- Despite the stiffening competition for talent in a tight labor market, average merit salary increases aren't expected to reach beyond 2.9% in 2019, according to a new compensation report by Mercer. From a poll of more than 1,500 companies, Mercer projected that wages will remain flat, with only a slight 0.1% uptick from 2018's 2.8% rate.
- In other key results from the report, 4% of organizations plan to redirect windfalls from the Tax Cuts & Jobs Act to salaries. About half of employers have a separate budget for promotional increases, which rings in at an average of 1.2% of payroll, with an average promotion salary increase at 7.8% of base pay. Most employers (88%) use performance as a driver of base salary adjustments.
- In planning for 2019, organizations reported concerns about retention (78%) and talent attraction (73%). Fewer organizations reported a need to deliver "pay for performance" (52%).
A recent Willis Towers Watson (WTW) study also projected only slight increases in wages for exempt and hourly workers. Although WTW's current and projected figures (3.1% and 3.0%, respectively) were a fraction higher than Mercer's, both reports agree that wages will remain flat, as they have for months, despite pressure from a tight labor market to raise pay to compete for talent and boost retention.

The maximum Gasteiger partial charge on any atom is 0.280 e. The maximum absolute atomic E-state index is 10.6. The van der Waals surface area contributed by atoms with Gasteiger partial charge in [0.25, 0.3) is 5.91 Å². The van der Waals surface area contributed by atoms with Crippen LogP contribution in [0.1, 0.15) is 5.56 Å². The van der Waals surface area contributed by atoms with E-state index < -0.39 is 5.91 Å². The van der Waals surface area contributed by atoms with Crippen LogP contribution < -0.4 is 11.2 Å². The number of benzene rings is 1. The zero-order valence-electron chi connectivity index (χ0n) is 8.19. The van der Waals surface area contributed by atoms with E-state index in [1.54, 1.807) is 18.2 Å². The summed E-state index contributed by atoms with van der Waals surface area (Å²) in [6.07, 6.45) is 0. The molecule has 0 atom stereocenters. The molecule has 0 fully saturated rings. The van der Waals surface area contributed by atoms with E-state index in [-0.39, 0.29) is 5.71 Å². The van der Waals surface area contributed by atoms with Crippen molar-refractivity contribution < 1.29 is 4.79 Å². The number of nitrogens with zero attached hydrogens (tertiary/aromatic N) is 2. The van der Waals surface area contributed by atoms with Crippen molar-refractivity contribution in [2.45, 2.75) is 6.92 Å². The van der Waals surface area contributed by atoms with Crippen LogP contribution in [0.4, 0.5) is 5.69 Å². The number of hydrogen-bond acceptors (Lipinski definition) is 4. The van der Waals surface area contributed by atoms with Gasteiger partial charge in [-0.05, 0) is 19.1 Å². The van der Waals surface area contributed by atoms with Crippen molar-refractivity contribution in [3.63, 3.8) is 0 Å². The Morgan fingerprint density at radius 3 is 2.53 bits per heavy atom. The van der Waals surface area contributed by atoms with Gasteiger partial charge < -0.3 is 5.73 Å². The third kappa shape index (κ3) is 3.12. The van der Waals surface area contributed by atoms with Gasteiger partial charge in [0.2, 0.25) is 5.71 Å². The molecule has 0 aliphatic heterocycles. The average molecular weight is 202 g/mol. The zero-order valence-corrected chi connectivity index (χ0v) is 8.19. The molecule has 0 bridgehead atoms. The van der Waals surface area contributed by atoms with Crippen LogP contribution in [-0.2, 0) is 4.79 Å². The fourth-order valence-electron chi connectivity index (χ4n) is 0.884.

After a few companies announced plans to invest some of their tax savings into salary increases, many more companies were expected to do the same. But the Q2 2018 PayScale Index showed that the real beneficiaries of the tax cut have been business owners, C-suite members and shareholders, not workers. In reality, workers' wages, as they relate to inflation, lost ground by 1.8%. Workers earned 1.4% less this year than in 2017 because of a rapidly rising Consumer Price Index (CPI). In fact, wages dropped in 80% of industries.
With the unemployment rate still at a historic low, currently 3.9%, employers will be pressured to find other ways to attract and retain talent besides pay, largely through benefits and perks. But 82% of people admit that they're always on the lookout for new job opportunities, and money still edges out development and benefits as the top job-hunting incentive.